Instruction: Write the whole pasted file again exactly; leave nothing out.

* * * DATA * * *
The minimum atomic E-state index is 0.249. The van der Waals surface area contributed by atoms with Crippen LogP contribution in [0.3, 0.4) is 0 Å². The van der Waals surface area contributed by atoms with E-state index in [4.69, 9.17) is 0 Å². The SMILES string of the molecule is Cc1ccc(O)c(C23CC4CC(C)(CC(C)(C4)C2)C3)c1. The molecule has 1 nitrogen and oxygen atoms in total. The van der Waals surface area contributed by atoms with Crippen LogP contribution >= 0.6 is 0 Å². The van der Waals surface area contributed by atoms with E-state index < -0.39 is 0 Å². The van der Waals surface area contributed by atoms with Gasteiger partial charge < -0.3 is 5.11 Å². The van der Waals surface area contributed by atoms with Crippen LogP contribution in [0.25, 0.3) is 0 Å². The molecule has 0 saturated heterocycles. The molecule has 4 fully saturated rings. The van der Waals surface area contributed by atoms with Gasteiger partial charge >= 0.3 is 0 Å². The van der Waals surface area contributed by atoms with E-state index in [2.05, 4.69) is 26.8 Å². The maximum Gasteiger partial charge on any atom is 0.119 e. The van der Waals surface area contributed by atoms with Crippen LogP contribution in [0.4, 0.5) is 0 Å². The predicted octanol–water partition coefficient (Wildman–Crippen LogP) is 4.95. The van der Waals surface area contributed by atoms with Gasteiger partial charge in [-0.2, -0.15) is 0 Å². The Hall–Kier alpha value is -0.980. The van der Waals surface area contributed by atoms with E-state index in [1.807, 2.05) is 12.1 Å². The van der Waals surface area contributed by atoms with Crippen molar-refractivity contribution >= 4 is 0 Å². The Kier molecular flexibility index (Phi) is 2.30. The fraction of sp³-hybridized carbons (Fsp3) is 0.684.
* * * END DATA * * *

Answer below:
The minimum atomic E-state index is 0.249. The van der Waals surface area contributed by atoms with Crippen LogP contribution in [0.3, 0.4) is 0 Å². The van der Waals surface area contributed by atoms with E-state index in [4.69, 9.17) is 0 Å². The SMILES string of the molecule is Cc1ccc(O)c(C23CC4CC(C)(CC(C)(C4)C2)C3)c1. The molecule has 1 nitrogen and oxygen atoms in total. The van der Waals surface area contributed by atoms with Crippen LogP contribution >= 0.6 is 0 Å². The van der Waals surface area contributed by atoms with E-state index < -0.39 is 0 Å². The van der Waals surface area contributed by atoms with Gasteiger partial charge < -0.3 is 5.11 Å². The van der Waals surface area contributed by atoms with Crippen LogP contribution in [0.25, 0.3) is 0 Å². The molecule has 0 saturated heterocycles. The molecule has 4 fully saturated rings. The van der Waals surface area contributed by atoms with Gasteiger partial charge >= 0.3 is 0 Å². The van der Waals surface area contributed by atoms with E-state index in [2.05, 4.69) is 26.8 Å². The maximum Gasteiger partial charge on any atom is 0.119 e. The van der Waals surface area contributed by atoms with Crippen LogP contribution in [0.4, 0.5) is 0 Å². The predicted octanol–water partition coefficient (Wildman–Crippen LogP) is 4.95. The van der Waals surface area contributed by atoms with Gasteiger partial charge in [-0.2, -0.15) is 0 Å². The Hall–Kier alpha value is -0.980. The van der Waals surface area contributed by atoms with E-state index in [1.807, 2.05) is 12.1 Å². The van der Waals surface area contributed by atoms with Crippen molar-refractivity contribution >= 4 is 0 Å². The Kier molecular flexibility index (Phi) is 2.30. The fraction of sp³-hybridized carbons (Fsp3) is 0.684.